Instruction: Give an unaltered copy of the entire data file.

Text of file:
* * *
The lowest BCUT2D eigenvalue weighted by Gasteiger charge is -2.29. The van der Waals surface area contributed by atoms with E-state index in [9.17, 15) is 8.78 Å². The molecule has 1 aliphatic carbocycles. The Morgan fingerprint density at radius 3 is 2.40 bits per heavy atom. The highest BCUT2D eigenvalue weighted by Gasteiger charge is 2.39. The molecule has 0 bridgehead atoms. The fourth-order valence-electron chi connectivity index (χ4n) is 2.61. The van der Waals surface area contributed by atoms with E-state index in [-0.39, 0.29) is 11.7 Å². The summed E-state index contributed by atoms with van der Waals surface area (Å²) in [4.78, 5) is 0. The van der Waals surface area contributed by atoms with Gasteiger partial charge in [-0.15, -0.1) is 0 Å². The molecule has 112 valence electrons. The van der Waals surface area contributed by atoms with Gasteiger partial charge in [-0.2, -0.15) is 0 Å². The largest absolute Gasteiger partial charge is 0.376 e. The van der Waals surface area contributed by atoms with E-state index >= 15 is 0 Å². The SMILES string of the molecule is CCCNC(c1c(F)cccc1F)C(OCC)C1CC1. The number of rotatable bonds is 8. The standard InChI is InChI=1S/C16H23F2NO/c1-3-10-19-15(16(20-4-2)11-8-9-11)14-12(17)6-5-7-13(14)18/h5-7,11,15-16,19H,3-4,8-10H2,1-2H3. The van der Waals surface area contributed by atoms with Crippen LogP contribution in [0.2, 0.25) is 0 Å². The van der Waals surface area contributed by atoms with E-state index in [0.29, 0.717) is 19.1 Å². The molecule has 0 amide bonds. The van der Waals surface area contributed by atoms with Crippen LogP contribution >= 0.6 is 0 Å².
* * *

The lowest BCUT2D eigenvalue weighted by Gasteiger charge is -2.29. The van der Waals surface area contributed by atoms with E-state index in [9.17, 15) is 8.78 Å². The molecule has 1 aliphatic carbocycles. The Morgan fingerprint density at radius 3 is 2.40 bits per heavy atom. The highest BCUT2D eigenvalue weighted by Gasteiger charge is 2.39. The molecule has 0 bridgehead atoms. The fourth-order valence-electron chi connectivity index (χ4n) is 2.61. The van der Waals surface area contributed by atoms with E-state index in [-0.39, 0.29) is 11.7 Å². The summed E-state index contributed by atoms with van der Waals surface area (Å²) in [4.78, 5) is 0. The van der Waals surface area contributed by atoms with Gasteiger partial charge in [-0.15, -0.1) is 0 Å². The molecule has 112 valence electrons. The van der Waals surface area contributed by atoms with Gasteiger partial charge in [-0.2, -0.15) is 0 Å². The largest absolute Gasteiger partial charge is 0.376 e. The van der Waals surface area contributed by atoms with E-state index >= 15 is 0 Å². The SMILES string of the molecule is CCCNC(c1c(F)cccc1F)C(OCC)C1CC1. The number of rotatable bonds is 8. The standard InChI is InChI=1S/C16H23F2NO/c1-3-10-19-15(16(20-4-2)11-8-9-11)14-12(17)6-5-7-13(14)18/h5-7,11,15-16,19H,3-4,8-10H2,1-2H3. The van der Waals surface area contributed by atoms with Crippen LogP contribution in [0.2, 0.25) is 0 Å². The van der Waals surface area contributed by atoms with E-state index in [0.29, 0.717) is 19.1 Å². The molecule has 0 amide bonds. The van der Waals surface area contributed by atoms with Crippen LogP contribution >= 0.6 is 0 Å².